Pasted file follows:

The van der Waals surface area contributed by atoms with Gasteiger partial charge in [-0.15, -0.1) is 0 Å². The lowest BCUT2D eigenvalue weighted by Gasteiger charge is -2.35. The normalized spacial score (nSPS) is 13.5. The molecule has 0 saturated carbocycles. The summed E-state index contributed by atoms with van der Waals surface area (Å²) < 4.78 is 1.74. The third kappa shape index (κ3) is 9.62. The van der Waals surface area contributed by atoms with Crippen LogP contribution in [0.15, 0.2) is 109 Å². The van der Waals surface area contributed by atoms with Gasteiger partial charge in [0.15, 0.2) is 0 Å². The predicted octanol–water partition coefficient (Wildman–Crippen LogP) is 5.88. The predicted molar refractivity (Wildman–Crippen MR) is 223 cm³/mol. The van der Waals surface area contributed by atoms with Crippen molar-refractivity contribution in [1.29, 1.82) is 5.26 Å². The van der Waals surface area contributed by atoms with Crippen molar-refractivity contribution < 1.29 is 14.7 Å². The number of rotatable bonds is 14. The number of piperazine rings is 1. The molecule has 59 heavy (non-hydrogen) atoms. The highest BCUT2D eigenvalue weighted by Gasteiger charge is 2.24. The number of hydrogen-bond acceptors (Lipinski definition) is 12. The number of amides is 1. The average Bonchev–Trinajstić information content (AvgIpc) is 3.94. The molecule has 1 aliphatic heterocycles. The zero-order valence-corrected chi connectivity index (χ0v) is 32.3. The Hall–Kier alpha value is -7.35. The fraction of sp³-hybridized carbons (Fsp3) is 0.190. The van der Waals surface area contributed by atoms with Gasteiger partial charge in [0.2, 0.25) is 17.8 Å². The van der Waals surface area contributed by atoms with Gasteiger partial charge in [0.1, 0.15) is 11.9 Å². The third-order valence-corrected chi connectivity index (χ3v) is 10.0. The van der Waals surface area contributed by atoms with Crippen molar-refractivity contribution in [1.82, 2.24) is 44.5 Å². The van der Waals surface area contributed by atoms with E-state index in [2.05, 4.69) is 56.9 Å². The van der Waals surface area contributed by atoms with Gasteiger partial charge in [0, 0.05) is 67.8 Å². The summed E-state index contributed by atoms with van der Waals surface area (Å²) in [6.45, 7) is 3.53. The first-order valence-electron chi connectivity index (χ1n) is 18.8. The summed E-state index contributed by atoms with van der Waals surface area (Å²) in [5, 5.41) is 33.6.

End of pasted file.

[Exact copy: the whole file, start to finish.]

The van der Waals surface area contributed by atoms with Gasteiger partial charge in [-0.15, -0.1) is 0 Å². The lowest BCUT2D eigenvalue weighted by Gasteiger charge is -2.35. The normalized spacial score (nSPS) is 13.5. The molecule has 0 saturated carbocycles. The summed E-state index contributed by atoms with van der Waals surface area (Å²) < 4.78 is 1.74. The third kappa shape index (κ3) is 9.62. The van der Waals surface area contributed by atoms with Crippen LogP contribution in [0.15, 0.2) is 109 Å². The van der Waals surface area contributed by atoms with Gasteiger partial charge in [0.15, 0.2) is 0 Å². The predicted octanol–water partition coefficient (Wildman–Crippen LogP) is 5.88. The predicted molar refractivity (Wildman–Crippen MR) is 223 cm³/mol. The van der Waals surface area contributed by atoms with Crippen molar-refractivity contribution in [1.29, 1.82) is 5.26 Å². The van der Waals surface area contributed by atoms with Crippen molar-refractivity contribution < 1.29 is 14.7 Å². The number of rotatable bonds is 14. The number of piperazine rings is 1. The molecule has 59 heavy (non-hydrogen) atoms. The highest BCUT2D eigenvalue weighted by Gasteiger charge is 2.24. The number of hydrogen-bond acceptors (Lipinski definition) is 12. The number of amides is 1. The average Bonchev–Trinajstić information content (AvgIpc) is 3.94. The molecule has 1 aliphatic heterocycles. The zero-order valence-corrected chi connectivity index (χ0v) is 32.3. The Hall–Kier alpha value is -7.35. The fraction of sp³-hybridized carbons (Fsp3) is 0.190. The van der Waals surface area contributed by atoms with Gasteiger partial charge in [0.2, 0.25) is 17.8 Å². The van der Waals surface area contributed by atoms with Gasteiger partial charge in [0.1, 0.15) is 11.9 Å². The third-order valence-corrected chi connectivity index (χ3v) is 10.0. The van der Waals surface area contributed by atoms with Crippen molar-refractivity contribution in [1.82, 2.24) is 44.5 Å². The van der Waals surface area contributed by atoms with E-state index in [2.05, 4.69) is 56.9 Å². The van der Waals surface area contributed by atoms with Gasteiger partial charge in [0, 0.05) is 67.8 Å². The summed E-state index contributed by atoms with van der Waals surface area (Å²) in [6.45, 7) is 3.53. The first-order valence-electron chi connectivity index (χ1n) is 18.8. The summed E-state index contributed by atoms with van der Waals surface area (Å²) in [5, 5.41) is 33.6.